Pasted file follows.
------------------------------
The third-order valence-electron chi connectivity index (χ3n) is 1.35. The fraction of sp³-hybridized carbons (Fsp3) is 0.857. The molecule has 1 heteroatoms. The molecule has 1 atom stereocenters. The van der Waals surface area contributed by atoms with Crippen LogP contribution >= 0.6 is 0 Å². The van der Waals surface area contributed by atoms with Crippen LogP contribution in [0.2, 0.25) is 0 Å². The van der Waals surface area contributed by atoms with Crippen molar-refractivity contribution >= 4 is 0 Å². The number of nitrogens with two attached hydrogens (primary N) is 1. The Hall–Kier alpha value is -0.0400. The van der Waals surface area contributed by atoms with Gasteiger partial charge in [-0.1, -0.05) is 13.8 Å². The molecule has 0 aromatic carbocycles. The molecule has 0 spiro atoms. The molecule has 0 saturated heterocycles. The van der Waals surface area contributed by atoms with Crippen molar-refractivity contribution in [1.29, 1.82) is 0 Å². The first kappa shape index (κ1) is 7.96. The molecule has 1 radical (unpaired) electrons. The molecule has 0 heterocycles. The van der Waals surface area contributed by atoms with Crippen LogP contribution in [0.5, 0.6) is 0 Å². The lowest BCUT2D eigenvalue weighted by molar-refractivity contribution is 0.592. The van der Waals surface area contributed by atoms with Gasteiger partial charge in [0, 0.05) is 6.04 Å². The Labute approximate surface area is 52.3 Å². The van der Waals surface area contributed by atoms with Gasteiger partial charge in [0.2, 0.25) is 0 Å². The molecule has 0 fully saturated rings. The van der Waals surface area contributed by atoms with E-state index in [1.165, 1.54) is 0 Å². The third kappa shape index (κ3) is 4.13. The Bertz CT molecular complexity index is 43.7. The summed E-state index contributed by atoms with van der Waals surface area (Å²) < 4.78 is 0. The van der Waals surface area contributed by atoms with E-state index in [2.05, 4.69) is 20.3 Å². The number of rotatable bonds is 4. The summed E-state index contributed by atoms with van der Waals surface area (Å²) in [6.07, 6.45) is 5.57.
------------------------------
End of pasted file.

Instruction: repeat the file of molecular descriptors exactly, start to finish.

The third-order valence-electron chi connectivity index (χ3n) is 1.35. The fraction of sp³-hybridized carbons (Fsp3) is 0.857. The molecule has 1 heteroatoms. The molecule has 1 atom stereocenters. The van der Waals surface area contributed by atoms with Crippen LogP contribution >= 0.6 is 0 Å². The van der Waals surface area contributed by atoms with Crippen LogP contribution in [0.2, 0.25) is 0 Å². The van der Waals surface area contributed by atoms with Crippen molar-refractivity contribution >= 4 is 0 Å². The number of nitrogens with two attached hydrogens (primary N) is 1. The Hall–Kier alpha value is -0.0400. The van der Waals surface area contributed by atoms with Gasteiger partial charge in [-0.1, -0.05) is 13.8 Å². The molecule has 0 aromatic carbocycles. The molecule has 0 spiro atoms. The molecule has 0 saturated heterocycles. The van der Waals surface area contributed by atoms with Crippen molar-refractivity contribution in [1.29, 1.82) is 0 Å². The first kappa shape index (κ1) is 7.96. The molecule has 1 radical (unpaired) electrons. The molecule has 0 heterocycles. The van der Waals surface area contributed by atoms with Crippen LogP contribution in [0.5, 0.6) is 0 Å². The lowest BCUT2D eigenvalue weighted by molar-refractivity contribution is 0.592. The van der Waals surface area contributed by atoms with Gasteiger partial charge in [0, 0.05) is 6.04 Å². The Labute approximate surface area is 52.3 Å². The van der Waals surface area contributed by atoms with Gasteiger partial charge in [0.2, 0.25) is 0 Å². The molecule has 0 fully saturated rings. The van der Waals surface area contributed by atoms with E-state index in [1.165, 1.54) is 0 Å². The third kappa shape index (κ3) is 4.13. The Bertz CT molecular complexity index is 43.7. The summed E-state index contributed by atoms with van der Waals surface area (Å²) < 4.78 is 0. The van der Waals surface area contributed by atoms with E-state index in [2.05, 4.69) is 20.3 Å². The number of rotatable bonds is 4. The summed E-state index contributed by atoms with van der Waals surface area (Å²) in [6.07, 6.45) is 5.57.